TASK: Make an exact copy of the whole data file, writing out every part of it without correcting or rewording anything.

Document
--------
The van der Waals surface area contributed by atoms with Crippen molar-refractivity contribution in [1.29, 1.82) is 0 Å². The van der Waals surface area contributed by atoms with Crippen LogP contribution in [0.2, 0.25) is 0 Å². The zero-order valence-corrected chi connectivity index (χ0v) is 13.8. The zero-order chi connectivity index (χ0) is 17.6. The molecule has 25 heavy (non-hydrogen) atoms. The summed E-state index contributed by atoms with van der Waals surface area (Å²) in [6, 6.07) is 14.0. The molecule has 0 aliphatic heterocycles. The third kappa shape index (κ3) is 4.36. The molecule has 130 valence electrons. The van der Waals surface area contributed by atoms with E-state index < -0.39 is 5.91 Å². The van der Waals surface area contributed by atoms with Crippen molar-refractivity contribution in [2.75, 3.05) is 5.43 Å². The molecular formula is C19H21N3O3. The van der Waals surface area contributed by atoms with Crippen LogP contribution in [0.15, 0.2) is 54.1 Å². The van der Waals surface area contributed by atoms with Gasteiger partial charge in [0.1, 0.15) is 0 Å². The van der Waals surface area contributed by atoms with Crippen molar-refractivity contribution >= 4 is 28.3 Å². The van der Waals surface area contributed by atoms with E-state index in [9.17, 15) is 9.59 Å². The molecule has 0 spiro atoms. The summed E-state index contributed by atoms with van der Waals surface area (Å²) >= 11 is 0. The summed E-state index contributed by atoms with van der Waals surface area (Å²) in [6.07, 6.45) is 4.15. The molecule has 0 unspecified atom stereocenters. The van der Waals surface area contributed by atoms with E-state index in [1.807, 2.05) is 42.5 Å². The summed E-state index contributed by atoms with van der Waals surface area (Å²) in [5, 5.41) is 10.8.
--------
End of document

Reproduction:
The van der Waals surface area contributed by atoms with Crippen molar-refractivity contribution in [1.29, 1.82) is 0 Å². The van der Waals surface area contributed by atoms with Crippen LogP contribution in [0.2, 0.25) is 0 Å². The zero-order valence-corrected chi connectivity index (χ0v) is 13.8. The zero-order chi connectivity index (χ0) is 17.6. The molecule has 25 heavy (non-hydrogen) atoms. The summed E-state index contributed by atoms with van der Waals surface area (Å²) in [6, 6.07) is 14.0. The molecule has 0 aliphatic heterocycles. The third kappa shape index (κ3) is 4.36. The molecule has 130 valence electrons. The van der Waals surface area contributed by atoms with E-state index < -0.39 is 5.91 Å². The van der Waals surface area contributed by atoms with Crippen molar-refractivity contribution in [2.75, 3.05) is 5.43 Å². The molecular formula is C19H21N3O3. The van der Waals surface area contributed by atoms with Crippen LogP contribution in [0.15, 0.2) is 54.1 Å². The van der Waals surface area contributed by atoms with Gasteiger partial charge in [0.1, 0.15) is 0 Å². The van der Waals surface area contributed by atoms with Crippen molar-refractivity contribution >= 4 is 28.3 Å². The van der Waals surface area contributed by atoms with E-state index in [9.17, 15) is 9.59 Å². The molecule has 0 spiro atoms. The summed E-state index contributed by atoms with van der Waals surface area (Å²) >= 11 is 0. The summed E-state index contributed by atoms with van der Waals surface area (Å²) in [6.07, 6.45) is 4.15. The molecule has 0 unspecified atom stereocenters. The van der Waals surface area contributed by atoms with E-state index in [1.807, 2.05) is 42.5 Å². The summed E-state index contributed by atoms with van der Waals surface area (Å²) in [5, 5.41) is 10.8.